Grunts and Grapples: These are the stars who made wrestling great for four decades in Britain

By Culture24 Reporter | 25 September 2016 | Updated: 23 September 2016

It's been almost 30 years since wrestling was cancelled on ITV. But the stars live on in a new exhibition featuring a film by Jeremy Deller

A photo of a bygone wrestler in profile, part of grunts and grapples at tunbridge wells
© Courtesy gruntsandgrapples.com
Just before the football scores, on the then-new station ITV from 1955, wrestling – introduced by inimitable commentator Kent Walton – heralded a new teatime age of grunting beefcakes being scolded by grannies and stylised athleticism.

A photo of a bygone wrestler in profile, part of grunts and grapples at tunbridge wells
© Courtesy gruntsandgrapples.com
A photo of a bygone wrestler in profile, part of grunts and grapples at tunbridge wells
© Courtesy gruntsandgrapples.com
In its World of Sport slot, it became a ratings winner. More than 12 million people would tune in at its peak.

A photo of a bygone wrestler in profile, part of grunts and grapples at tunbridge wells
© Courtesy gruntsandgrapples.com
This was part sport, part entertainment. Wrestling had emerged from music hall traditions.

A photo of a bygone wrestler in profile, part of grunts and grapples at tunbridge wells
© Courtesy gruntsandgrapples.com
A photo of a bygone wrestler in profile, part of grunts and grapples at tunbridge wells
© Courtesy gruntsandgrapples.com
But the celebrity, spectacle and commercial sides of the sport, according to a skin-baring exhibition opening in Tunbridge Wells, were part of wrestling’s downfall in Britain.

A photo of a bygone wrestler in profile, part of grunts and grapples at tunbridge wells
© Courtesy gruntsandgrapples.com
A photo of a bygone wrestler in profile, part of grunts and grapples at tunbridge wells
© Courtesy gruntsandgrapples.com
Design historian Kerry William Purcell’s exhibition circumnavigates the golden age of wrestling between the 1950s and the 1990s.

A photo of a bygone wrestler in profile, part of grunts and grapples at tunbridge wells
© Courtesy gruntsandgrapples.com
A photo of a bygone wrestler in profile, part of grunts and grapples at tunbridge wells
© Courtesy gruntsandgrapples.com
Giant Haystacks and Big Daddy would appear in hundreds of town halls and theatres night after night. The posters are artworks full of big names, stacked shows, fierce posing and interesting font choices.

A photo of a bygone wrestler in profile, part of grunts and grapples at tunbridge wells
© Courtesy gruntsandgrapples.com
A photo of a bygone wrestler in profile, part of grunts and grapples at tunbridge wells
© Courtesy gruntsandgrapples.com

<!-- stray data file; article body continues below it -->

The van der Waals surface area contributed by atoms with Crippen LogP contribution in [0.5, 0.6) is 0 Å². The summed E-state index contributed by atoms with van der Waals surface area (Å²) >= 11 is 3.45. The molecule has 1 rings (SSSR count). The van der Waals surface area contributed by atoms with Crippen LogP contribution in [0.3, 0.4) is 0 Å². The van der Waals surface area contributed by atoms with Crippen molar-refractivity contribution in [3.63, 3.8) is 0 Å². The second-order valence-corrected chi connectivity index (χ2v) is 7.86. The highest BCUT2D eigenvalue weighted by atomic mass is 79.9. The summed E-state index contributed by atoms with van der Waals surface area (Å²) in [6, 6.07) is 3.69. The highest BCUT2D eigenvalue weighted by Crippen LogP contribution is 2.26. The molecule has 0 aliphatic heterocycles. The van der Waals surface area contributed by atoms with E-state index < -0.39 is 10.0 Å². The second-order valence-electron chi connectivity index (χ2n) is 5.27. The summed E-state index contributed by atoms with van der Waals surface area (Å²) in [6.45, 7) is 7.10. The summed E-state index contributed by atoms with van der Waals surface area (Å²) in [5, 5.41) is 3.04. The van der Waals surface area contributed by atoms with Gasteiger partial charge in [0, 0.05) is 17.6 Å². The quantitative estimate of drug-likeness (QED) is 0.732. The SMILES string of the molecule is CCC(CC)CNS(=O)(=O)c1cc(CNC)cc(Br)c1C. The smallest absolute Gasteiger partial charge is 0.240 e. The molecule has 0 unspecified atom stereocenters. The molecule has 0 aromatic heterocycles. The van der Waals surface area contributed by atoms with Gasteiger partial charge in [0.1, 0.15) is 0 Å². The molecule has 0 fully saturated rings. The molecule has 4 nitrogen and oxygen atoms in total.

Wrestlers were portrayed as baddies (heels) or goodies (blue eyes) against prevailing social narratives of otherness and racial and sexual stereotypes.

A photo of a bygone wrestler in profile, part of grunts and grapples at tunbridge wells
© Courtesy gruntsandgrapples.com
A photo of a bygone wrestler in profile, part of grunts and grapples at tunbridge wells
© Courtesy gruntsandgrapples.com
Theirs was a carefully choreographed storyline. When ITV’s broadcasting of wrestling was cancelled in 1989, many argued that the contrived storylines, characters and manufactured bouts had drowned the sporting side of the action.

A photo of a bygone wrestler in profile, part of grunts and grapples at tunbridge wells
© Courtesy gruntsandgrapples.com
Although it was never as successful, wrestling continued in town halls, seaside piers and theatres well into the 1990s.

A photo of a bygone wrestler in profile, part of grunts and grapples at tunbridge wells
© Courtesy gruntsandgrapples.com
The costumes once worn by Big Daddy and Adrian Street, two of the original wrestlers, are part of Grunts and Grapples.

A photo of a bygone wrestler in profile, part of grunts and grapples at tunbridge wells
© Courtesy gruntsandgrapples.com
There’s also a mask used to conceal the features of Kendo Nagasaki, the possible samurai whose cutting edge saw him tour Japan under the name Mr Guillotine.

A photo of a bygone wrestler in profile, part of grunts and grapples at tunbridge wells
© Courtesy gruntsandgrapples.com
A photo of a bygone wrestler in profile, part of grunts and grapples at tunbridge wells
© Courtesy gruntsandgrapples.com
Street was the subject of a 2010 film by the ever-inquisitive Jeremy Deller. So Many Ways To Hurt You, The Life and Times of Adrian Street (“I’m a sweet transvestite with a broken nose…have you ever seen muscles on a rose?”) is screened in the exhibition.

Another film – this time a Pathé one from 1964 - shows women’s wrestling at the Victoria Hall in Hawkhurst, a village near Tunbridge Wells.


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Three museums to see television history in

Museum of Science and Industry, Manchester
The Connecting Manchester Gallery tells the story of the development of communications in the Manchester region. Among the more familiar objects on display are classic radios, such as the Ferranti Lancastria, and a 'Space Age' Keracolor television.

National Media Museum, Bradford
Who invented television and when did it begin in Britain? What does a vision mixer do? What did television sets look like in the sixties? Why do we have adverts on television and how much are we influenced by what we see? Find the answers to all these questions and explore the exciting world of television in the interactive Experience TV gallery.

M Shed, Bristol
The current exhibition, The Story of Children's Television From 1946 to Today, traces the fascinating history of children’s television, bringing together seven decades of iconic objects, memorabilia, merchandise, clips and images.
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